CANTIL, California—“Dude, I have something for you. You need you to be available for this, call me back ASAP!” This was the text message I received from my editor a few weeks ago. “This should be interesting,” I mused, because he’s not always the most enthusiastic fellow; the text I received before he sent me off to test the stunning McLaren Senna was a rather more reserved: “I think you might like this one.”
We finally caught up the next morning, whereupon I learned I would need to travel to the Honda Proving Center in Cantil, California. But what was I to test? He paused briefly for dramatic—or was it comedic?—effect before answering. And then I heard three words I will remember for quite a while: “A lawn mower.”
I was momentarily speechless before I choked out, “They have grass in the California desert?” I heard nothing but laughter, and my confusion soon disappeared. The vehicle in question is the latest and second version of Honda’s Mean Mower—a genuine 150-mph (!) riding machine.
The Mean Mower’s genesis began in 2014 with a well-known U.K.-based race engineering company, Team Dynamics, working alongside Honda U.K. Version one (V1) mated a Honda V-twin motorcycle engine with a Honda riding mower, and it kicked out around 90 horsepower. It managed to snag a Guinness World Record for fastest lawn mower at 117 mph, in 2014. This, however unlikely, ignited a bit of a nuclear mower arms race: Viking/Stihl then got together to produce a mower with a V-8 Corvette engine. That beast had more of a tube-frame race-car chassis than that of a lawn shaver, and it hit 134 mph to snatch top-speed bragging rights away from Honda. Game on.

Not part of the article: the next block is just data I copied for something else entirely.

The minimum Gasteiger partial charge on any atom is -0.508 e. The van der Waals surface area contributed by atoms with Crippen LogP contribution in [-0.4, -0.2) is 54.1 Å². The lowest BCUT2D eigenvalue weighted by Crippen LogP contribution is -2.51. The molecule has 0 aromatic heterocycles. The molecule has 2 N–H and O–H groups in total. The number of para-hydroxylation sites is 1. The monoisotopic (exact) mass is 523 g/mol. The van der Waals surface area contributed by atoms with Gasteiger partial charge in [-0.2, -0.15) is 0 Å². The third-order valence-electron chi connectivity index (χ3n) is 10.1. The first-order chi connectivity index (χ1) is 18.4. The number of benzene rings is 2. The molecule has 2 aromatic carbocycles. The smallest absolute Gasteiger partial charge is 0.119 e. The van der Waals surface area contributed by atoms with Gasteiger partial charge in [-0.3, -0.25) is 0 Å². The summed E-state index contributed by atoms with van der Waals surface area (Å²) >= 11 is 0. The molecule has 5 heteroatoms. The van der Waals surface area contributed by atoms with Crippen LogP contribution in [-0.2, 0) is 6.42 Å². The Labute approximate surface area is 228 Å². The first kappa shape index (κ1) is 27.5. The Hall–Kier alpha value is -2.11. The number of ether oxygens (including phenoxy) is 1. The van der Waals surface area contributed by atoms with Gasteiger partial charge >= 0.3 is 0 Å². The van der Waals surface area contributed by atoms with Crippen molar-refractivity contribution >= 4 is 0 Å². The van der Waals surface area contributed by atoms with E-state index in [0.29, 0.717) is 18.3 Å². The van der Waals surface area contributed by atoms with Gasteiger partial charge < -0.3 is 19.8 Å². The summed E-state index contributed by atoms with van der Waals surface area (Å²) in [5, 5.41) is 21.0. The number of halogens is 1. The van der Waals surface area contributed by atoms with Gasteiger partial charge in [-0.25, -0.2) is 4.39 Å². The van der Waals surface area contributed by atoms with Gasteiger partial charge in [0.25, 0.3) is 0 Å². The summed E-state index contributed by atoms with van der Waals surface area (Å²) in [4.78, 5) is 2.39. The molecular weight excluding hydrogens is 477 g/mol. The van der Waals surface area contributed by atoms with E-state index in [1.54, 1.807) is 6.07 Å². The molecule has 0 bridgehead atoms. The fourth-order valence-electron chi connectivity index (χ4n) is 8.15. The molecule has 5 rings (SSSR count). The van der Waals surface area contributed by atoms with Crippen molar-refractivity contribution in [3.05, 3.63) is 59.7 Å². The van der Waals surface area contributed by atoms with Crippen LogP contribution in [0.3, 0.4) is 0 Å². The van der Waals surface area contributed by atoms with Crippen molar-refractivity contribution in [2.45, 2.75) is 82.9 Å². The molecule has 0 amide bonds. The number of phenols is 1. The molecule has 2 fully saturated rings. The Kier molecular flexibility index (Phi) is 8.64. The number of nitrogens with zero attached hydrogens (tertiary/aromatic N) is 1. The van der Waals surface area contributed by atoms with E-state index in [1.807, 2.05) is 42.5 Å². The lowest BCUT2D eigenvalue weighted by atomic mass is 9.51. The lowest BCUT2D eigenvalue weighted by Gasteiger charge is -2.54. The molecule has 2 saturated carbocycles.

Team Dynamics submitted a new proposal to Honda U.K., making a case for why the two should develop Mean Mower V2 and attempt to reclaim the top-speed record. Quite how they sold this to Honda’s corporate brass remains unclear. We imagine an exchange along these lines: “Hello, management. We would like a shedload of money to make a 150-mph lawn mower, as we firmly believe this will raise Honda’s image with lawn-care professionals around the world. What’s that, now? You think this is a great idea? Fantastic!”
Whatever was really said, Mean Mower V2 began as a Honda HF2622 mower. Instead of the trusty V-twin engine in V1, the Team Dynamics engineers went with a Honda CBR1000RR motorcycle plant, as it’s double the power. The CBR engine is basically bulletproof, producing 189 horsepower in road trim. Mean Mower V2 has a Scorpion four-into-one race-exhaust system (no catalytic converter) which saves weight and raises power. Plus, Mean Mower V2 retains stock bodywork, with an air intake opening measurably bigger than the CBR’s. This larger intake area creates a sort of ram-air effect at high speed, which also increases power.
Exactly how much power does V2 make? Lead engineer/team manager James Rodgers offered an interesting reply. “There are go-kart dynos that fit the Mean Mower, but as you may imagine, they’re not really equipped to measure even close to 200 horsepower,” he said. “However, some of our F1 friends measured airflow speeds through our intake manifold and estimate power to be around 212 horsepower. It only weighs about 480 pounds, folks!”